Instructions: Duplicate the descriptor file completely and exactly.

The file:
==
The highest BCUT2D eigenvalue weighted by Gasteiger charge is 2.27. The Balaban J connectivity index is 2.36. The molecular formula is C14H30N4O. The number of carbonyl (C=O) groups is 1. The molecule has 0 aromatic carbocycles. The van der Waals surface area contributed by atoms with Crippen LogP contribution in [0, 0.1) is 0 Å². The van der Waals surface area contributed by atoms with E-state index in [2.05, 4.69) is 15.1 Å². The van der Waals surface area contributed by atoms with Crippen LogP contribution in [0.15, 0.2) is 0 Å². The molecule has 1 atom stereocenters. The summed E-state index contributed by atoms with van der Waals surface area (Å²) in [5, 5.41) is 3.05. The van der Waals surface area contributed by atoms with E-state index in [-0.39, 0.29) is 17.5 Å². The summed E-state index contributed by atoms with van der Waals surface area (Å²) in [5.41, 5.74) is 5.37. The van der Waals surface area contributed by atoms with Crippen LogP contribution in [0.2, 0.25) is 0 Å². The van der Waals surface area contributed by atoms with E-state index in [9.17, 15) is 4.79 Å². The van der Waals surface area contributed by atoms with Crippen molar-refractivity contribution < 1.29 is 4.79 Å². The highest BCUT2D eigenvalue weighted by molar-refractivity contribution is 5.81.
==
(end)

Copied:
The highest BCUT2D eigenvalue weighted by Gasteiger charge is 2.27. The Balaban J connectivity index is 2.36. The molecular formula is C14H30N4O. The number of carbonyl (C=O) groups is 1. The molecule has 0 aromatic carbocycles. The van der Waals surface area contributed by atoms with Crippen LogP contribution in [0, 0.1) is 0 Å². The van der Waals surface area contributed by atoms with E-state index in [2.05, 4.69) is 15.1 Å². The van der Waals surface area contributed by atoms with Crippen LogP contribution in [0.15, 0.2) is 0 Å². The molecule has 1 atom stereocenters. The summed E-state index contributed by atoms with van der Waals surface area (Å²) in [5, 5.41) is 3.05. The van der Waals surface area contributed by atoms with E-state index in [-0.39, 0.29) is 17.5 Å². The summed E-state index contributed by atoms with van der Waals surface area (Å²) in [5.41, 5.74) is 5.37. The van der Waals surface area contributed by atoms with Crippen LogP contribution in [0.2, 0.25) is 0 Å². The van der Waals surface area contributed by atoms with E-state index in [9.17, 15) is 4.79 Å². The van der Waals surface area contributed by atoms with Crippen molar-refractivity contribution < 1.29 is 4.79 Å². The highest BCUT2D eigenvalue weighted by molar-refractivity contribution is 5.81.